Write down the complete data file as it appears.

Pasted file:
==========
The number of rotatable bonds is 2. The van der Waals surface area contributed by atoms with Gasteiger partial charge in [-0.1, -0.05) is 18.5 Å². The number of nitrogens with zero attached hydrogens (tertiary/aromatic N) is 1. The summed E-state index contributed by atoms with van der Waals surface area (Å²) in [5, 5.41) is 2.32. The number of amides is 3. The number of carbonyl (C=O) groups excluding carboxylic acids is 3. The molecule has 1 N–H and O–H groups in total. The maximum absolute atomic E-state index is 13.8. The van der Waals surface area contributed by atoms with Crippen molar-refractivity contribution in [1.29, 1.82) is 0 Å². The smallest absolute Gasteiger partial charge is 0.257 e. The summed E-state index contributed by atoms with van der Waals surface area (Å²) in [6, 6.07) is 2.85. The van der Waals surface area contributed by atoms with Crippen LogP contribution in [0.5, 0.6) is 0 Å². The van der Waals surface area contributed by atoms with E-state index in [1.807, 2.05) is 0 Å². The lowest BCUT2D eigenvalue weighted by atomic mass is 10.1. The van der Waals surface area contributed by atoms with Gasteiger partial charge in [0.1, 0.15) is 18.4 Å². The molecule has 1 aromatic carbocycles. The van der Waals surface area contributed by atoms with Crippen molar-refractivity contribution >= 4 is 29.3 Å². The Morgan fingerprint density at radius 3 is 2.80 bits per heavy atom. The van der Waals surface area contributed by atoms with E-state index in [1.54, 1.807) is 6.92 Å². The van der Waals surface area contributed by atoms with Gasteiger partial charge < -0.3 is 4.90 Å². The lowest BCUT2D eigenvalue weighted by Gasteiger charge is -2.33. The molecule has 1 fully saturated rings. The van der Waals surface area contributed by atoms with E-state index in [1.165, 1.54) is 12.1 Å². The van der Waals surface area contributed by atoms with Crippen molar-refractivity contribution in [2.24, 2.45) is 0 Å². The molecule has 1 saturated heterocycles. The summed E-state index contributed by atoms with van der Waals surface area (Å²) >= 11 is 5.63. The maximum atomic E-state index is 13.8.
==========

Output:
The number of rotatable bonds is 2. The van der Waals surface area contributed by atoms with Gasteiger partial charge in [-0.1, -0.05) is 18.5 Å². The number of nitrogens with zero attached hydrogens (tertiary/aromatic N) is 1. The summed E-state index contributed by atoms with van der Waals surface area (Å²) in [5, 5.41) is 2.32. The number of amides is 3. The number of carbonyl (C=O) groups excluding carboxylic acids is 3. The molecule has 1 N–H and O–H groups in total. The maximum absolute atomic E-state index is 13.8. The van der Waals surface area contributed by atoms with Crippen molar-refractivity contribution in [1.29, 1.82) is 0 Å². The smallest absolute Gasteiger partial charge is 0.257 e. The summed E-state index contributed by atoms with van der Waals surface area (Å²) in [6, 6.07) is 2.85. The van der Waals surface area contributed by atoms with Crippen LogP contribution in [0.5, 0.6) is 0 Å². The van der Waals surface area contributed by atoms with E-state index in [1.807, 2.05) is 0 Å². The lowest BCUT2D eigenvalue weighted by atomic mass is 10.1. The van der Waals surface area contributed by atoms with Gasteiger partial charge in [0.1, 0.15) is 18.4 Å². The molecule has 1 aromatic carbocycles. The van der Waals surface area contributed by atoms with Crippen molar-refractivity contribution >= 4 is 29.3 Å². The Morgan fingerprint density at radius 3 is 2.80 bits per heavy atom. The van der Waals surface area contributed by atoms with E-state index in [1.54, 1.807) is 6.92 Å². The van der Waals surface area contributed by atoms with Gasteiger partial charge < -0.3 is 4.90 Å². The lowest BCUT2D eigenvalue weighted by Gasteiger charge is -2.33. The molecule has 1 fully saturated rings. The van der Waals surface area contributed by atoms with E-state index in [1.165, 1.54) is 12.1 Å². The van der Waals surface area contributed by atoms with Crippen molar-refractivity contribution in [2.24, 2.45) is 0 Å². The molecule has 1 saturated heterocycles. The summed E-state index contributed by atoms with van der Waals surface area (Å²) >= 11 is 5.63. The maximum atomic E-state index is 13.8.